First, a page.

Best Irrigation Pumps for Agriculture in 2021

Growing plants is as much a science as it is an art. Techniques may differ but every farmer worth their salt knows that you need all the help you can get — specially when it comes to water. Irrigation pumps have helped us improve the way we grow our plants, from the small garden in our homes to full-blown industrial farms.

In this article, I’ve compiled the best irrigation pumps for agriculture for small to medium scale irrigation. Whether you need to pump water from a lake, river, well, or municipal water, we’ve got you covered.

GOULDS Irrigator AMT Booster Honda WB20XT4A

Best overall

Best for larger systems

Best engine powered

Max flow of 88 GPM

Max flow of 157 GPM

Max flow of 164 GPM

Max pressure of 54 psi

Max pressure of 77 psi

Max pressure of 45 psi

Editor Rating: 4.8

Editor Rating: 4.6

Editor Rating: 4.8

The Best Irrigation Pumps for Agriculture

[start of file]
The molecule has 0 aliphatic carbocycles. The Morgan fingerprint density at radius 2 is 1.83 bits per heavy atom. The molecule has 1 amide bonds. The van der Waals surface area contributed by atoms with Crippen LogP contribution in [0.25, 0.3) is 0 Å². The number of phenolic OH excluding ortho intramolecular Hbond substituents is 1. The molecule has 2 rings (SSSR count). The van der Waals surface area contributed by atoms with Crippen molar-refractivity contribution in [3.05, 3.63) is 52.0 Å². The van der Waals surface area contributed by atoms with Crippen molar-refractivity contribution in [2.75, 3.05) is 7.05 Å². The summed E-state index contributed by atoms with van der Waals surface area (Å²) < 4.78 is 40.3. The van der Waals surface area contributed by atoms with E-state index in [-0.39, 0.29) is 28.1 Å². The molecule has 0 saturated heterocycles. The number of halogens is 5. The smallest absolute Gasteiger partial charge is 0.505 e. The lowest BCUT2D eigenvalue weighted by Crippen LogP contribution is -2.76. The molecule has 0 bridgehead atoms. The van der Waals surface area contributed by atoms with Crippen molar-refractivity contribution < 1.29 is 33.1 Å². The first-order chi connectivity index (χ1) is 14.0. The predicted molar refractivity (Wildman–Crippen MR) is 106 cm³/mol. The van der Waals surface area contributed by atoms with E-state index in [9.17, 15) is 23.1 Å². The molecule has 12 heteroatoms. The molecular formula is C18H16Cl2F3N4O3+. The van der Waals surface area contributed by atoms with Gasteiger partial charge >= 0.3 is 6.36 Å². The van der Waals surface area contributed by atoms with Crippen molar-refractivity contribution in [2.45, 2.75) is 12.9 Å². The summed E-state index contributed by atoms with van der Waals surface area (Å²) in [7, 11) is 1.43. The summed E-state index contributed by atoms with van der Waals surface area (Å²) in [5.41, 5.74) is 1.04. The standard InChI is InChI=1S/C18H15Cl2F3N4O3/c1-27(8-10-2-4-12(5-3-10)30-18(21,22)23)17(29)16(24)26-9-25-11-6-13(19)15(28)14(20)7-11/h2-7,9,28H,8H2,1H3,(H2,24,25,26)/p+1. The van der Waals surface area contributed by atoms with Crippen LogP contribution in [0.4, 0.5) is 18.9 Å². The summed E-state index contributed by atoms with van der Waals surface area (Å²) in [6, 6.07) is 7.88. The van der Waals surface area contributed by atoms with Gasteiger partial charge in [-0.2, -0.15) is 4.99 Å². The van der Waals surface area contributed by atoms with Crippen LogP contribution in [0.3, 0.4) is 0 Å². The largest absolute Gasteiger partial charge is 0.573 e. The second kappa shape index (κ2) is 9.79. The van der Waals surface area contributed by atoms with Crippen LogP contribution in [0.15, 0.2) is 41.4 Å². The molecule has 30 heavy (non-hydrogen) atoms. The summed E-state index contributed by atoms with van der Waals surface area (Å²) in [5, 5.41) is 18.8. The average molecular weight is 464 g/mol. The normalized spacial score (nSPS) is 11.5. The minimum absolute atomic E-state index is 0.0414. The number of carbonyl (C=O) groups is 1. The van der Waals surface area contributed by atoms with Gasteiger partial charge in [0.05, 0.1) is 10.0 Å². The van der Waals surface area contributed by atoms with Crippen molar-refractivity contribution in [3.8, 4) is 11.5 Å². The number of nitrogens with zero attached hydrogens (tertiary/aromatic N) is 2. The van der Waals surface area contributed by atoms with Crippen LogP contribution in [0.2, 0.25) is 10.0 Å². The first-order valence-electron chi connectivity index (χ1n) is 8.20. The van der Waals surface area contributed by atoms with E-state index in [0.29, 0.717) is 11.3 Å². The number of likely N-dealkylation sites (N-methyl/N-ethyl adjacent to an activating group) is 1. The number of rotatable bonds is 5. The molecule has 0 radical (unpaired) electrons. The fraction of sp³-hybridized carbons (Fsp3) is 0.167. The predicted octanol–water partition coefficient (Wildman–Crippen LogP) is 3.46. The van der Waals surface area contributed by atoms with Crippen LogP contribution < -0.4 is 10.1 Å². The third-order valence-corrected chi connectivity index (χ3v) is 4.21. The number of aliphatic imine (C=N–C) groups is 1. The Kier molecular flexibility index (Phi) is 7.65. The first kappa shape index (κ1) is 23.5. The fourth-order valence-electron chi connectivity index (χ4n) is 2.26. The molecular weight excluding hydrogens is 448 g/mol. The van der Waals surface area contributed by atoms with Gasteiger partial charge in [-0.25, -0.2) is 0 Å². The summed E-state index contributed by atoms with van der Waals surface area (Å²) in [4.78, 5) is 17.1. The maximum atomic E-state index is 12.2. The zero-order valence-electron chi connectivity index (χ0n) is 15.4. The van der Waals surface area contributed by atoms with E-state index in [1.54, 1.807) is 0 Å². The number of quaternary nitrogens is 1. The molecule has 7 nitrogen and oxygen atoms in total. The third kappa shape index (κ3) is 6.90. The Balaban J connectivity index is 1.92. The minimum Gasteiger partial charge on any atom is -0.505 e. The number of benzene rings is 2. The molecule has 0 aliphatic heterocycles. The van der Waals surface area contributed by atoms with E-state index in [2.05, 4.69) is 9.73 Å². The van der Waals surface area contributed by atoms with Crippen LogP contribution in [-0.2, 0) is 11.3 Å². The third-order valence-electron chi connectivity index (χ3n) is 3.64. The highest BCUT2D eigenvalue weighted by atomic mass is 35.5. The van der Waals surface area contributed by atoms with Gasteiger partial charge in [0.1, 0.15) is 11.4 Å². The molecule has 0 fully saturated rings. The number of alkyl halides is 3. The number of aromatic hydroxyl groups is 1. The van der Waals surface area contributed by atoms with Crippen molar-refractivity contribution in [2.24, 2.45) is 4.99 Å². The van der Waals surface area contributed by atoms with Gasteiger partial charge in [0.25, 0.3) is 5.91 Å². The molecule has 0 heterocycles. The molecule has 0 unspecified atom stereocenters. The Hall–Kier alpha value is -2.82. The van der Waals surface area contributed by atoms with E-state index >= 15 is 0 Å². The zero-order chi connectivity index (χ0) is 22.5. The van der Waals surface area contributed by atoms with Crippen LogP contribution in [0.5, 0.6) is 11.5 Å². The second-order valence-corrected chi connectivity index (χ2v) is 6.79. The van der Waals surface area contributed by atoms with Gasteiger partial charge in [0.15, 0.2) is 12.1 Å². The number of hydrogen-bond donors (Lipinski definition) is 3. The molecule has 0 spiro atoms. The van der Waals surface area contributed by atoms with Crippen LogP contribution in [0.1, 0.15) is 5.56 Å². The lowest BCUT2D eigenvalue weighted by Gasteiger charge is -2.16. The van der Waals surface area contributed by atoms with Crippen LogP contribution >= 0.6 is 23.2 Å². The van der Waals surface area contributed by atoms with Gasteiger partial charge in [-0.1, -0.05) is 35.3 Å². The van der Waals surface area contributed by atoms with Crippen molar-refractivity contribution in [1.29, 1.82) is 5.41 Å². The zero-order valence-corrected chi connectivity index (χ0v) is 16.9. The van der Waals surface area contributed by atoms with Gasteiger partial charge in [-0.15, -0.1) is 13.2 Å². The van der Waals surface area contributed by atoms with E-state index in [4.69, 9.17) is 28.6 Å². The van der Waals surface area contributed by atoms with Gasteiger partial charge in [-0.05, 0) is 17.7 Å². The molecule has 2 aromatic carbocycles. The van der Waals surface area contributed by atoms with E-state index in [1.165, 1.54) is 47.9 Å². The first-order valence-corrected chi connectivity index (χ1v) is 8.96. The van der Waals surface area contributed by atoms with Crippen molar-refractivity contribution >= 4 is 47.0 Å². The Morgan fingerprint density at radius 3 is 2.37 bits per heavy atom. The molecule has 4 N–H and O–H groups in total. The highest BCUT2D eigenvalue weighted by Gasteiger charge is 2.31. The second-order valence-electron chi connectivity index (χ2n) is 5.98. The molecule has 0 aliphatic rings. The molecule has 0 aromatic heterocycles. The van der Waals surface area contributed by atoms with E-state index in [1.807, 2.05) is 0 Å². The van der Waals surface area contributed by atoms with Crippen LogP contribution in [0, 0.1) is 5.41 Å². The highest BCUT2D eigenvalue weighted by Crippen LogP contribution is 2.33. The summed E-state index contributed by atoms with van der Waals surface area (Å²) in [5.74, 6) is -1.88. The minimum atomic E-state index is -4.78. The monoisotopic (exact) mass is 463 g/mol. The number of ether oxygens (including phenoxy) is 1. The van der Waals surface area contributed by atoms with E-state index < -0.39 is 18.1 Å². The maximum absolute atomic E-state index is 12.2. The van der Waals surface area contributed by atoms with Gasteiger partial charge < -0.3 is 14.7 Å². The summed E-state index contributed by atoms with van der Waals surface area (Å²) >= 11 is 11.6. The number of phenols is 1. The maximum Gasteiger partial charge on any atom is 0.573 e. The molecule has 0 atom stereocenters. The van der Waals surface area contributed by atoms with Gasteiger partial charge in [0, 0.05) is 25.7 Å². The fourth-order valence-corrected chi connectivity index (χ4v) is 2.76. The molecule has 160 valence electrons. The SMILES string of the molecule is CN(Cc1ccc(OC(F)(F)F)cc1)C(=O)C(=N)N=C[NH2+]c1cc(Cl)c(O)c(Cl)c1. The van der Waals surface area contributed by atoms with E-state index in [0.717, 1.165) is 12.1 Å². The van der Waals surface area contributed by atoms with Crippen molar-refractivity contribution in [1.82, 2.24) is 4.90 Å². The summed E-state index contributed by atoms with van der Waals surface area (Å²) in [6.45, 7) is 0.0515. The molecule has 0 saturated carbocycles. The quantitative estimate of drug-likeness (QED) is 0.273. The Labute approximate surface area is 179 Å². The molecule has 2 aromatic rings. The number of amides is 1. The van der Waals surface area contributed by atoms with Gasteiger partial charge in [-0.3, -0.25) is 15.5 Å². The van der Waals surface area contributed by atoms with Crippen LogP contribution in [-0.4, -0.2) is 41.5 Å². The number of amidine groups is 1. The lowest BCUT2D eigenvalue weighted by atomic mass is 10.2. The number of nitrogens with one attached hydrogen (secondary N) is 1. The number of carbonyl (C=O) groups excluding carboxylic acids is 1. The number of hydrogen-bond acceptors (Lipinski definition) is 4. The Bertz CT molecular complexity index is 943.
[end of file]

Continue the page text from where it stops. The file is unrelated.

Best for shallow wells, lakes, and rivers

If you’re taking water from a lake, a river, or a shallow well up to 25’ below, a good ol’ self-priming centrifugal pump like the Irri-gator will work for you. The Goulds GT Irri-gator series pumps are built exactly for a reliable irrigation system. Made with durable cast iron and designed with easy serviceability, it’s a pump I’m sure you’d love.

Providing a great mix of pressure and flow, your plants will surely have all the water they need. It’s available in ¾ HP1 HP1 ½ HP2 HP, and 3 HP models with pump curves from Goulds here.

Best for corrosion resistance